Friday, November 20, 2015

Achievement, Success, and Potential

Achievement, Success, and Potential
by Rod Rock, Superintendent of Schools

(here is a link to a YouTube animation of this blog post: 

Achievement, success, and potential are interesting terms to me. As educators, policymakers, journalists, students, and parents, we use them often. In so doing, are we aware of the messages sent in the words?

The mid-sized, Clarkston, Michigan school district where I work as the superintendent employs over 900 people. If each of us took an IQ test, I know for certain that I would not achieve the highest score. If we each took a personality assessment, I am sure that I would not be the most outgoing or self-confident. In painting, welding, wallpapering, economics, history, looks, landscaping, tree climbing, or speed reading, I would not finish on top.

I ride my bike almost every day of the year. My goal this year is 7,200 miles. Last year, I rode 3,800 miles and the year before I missed my 1,000 mile goal by 70 miles due to an accident that left me multiple broken bones. If I compared myself to most people who bike in Clarkston, I would not be the fastest, the most able to climb the highest hill, nor the most technically sound. Yet, I feel like I am growing over time in my strength and working toward a healthy, long life.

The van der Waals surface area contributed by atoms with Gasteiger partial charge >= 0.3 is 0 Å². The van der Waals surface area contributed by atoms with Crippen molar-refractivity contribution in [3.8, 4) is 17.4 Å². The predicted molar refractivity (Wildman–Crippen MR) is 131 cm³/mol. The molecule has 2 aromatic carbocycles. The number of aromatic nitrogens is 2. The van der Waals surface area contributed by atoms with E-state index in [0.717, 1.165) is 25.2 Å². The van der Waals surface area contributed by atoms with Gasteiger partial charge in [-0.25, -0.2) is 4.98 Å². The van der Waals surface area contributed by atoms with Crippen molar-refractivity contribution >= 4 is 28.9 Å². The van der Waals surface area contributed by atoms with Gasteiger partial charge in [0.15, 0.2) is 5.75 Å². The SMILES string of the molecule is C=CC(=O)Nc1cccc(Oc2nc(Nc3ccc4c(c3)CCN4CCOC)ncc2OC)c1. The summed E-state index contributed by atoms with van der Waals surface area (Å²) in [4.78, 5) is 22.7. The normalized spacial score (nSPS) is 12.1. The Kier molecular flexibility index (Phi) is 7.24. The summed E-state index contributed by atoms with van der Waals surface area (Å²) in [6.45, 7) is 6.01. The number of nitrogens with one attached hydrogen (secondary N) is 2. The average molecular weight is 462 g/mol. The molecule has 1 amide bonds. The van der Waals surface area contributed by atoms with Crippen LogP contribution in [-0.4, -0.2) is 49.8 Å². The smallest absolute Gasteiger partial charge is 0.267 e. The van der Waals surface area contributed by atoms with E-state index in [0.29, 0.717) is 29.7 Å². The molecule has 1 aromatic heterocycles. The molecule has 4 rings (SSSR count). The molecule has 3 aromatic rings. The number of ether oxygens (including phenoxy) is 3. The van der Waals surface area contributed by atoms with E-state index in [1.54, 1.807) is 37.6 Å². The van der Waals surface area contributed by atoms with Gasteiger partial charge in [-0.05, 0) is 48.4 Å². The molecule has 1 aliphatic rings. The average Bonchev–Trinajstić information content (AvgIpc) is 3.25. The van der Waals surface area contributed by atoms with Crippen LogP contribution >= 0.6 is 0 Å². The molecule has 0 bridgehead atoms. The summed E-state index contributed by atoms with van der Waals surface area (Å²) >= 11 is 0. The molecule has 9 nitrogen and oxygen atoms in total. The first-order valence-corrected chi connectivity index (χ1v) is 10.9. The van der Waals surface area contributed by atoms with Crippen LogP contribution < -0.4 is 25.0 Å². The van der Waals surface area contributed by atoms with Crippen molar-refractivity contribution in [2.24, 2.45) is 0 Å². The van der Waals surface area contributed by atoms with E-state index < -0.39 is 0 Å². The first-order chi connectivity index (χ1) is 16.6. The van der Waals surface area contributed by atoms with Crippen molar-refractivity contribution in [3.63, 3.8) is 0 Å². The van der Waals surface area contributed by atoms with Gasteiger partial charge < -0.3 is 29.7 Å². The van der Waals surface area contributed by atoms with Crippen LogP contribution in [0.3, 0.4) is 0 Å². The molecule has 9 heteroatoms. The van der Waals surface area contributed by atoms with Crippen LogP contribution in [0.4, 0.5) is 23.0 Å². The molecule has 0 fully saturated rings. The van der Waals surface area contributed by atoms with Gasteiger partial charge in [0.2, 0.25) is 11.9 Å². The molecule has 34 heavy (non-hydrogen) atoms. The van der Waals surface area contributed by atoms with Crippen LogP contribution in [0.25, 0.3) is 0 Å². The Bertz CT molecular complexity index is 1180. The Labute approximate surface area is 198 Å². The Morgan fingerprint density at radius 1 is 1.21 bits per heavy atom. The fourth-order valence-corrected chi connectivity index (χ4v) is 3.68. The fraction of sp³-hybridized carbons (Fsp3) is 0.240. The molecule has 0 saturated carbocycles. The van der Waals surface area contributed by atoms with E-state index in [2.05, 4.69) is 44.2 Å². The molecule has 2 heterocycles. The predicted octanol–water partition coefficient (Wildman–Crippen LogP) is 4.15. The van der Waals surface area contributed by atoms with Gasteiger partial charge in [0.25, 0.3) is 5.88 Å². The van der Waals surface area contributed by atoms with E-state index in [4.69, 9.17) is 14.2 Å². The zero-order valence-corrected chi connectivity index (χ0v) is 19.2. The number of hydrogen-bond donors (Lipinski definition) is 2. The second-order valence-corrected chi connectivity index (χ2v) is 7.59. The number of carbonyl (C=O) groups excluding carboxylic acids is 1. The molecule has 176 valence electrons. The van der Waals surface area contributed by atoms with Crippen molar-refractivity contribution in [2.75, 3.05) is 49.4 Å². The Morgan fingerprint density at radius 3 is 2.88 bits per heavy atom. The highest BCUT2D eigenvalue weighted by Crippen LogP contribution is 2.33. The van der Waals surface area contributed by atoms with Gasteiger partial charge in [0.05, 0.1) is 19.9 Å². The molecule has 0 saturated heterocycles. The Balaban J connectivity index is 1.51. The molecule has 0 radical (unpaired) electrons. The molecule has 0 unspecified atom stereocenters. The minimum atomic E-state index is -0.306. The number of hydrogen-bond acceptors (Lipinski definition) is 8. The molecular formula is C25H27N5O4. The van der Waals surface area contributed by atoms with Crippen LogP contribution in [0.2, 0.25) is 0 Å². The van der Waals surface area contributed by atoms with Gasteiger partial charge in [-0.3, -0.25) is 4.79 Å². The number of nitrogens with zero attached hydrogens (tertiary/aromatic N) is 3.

What if I were to base my success and potential on how well I achieved on an IQ test compared to the 900 people with whom I work? What if I were to base my success and potential for bike riding on the abilities of the most practiced or fastest rider in the community? I don’t imagine I would very often feel good about myself or about my ability to lead a school district.

Our schools are compared often with those in neighboring communities, states, and countries. Our teachers are by law compared to one another. We measure our students constantly, both in school and in their extra-curricular activities, essentially assigning labels via statements like, "You have tremendous potential," "You’re behavior is really challenging," “You’re unmotivated,” and "You are our highest achievers--our best and brightest, the cream of the crop." What do we mean when we say these things? What do our students garner from these words?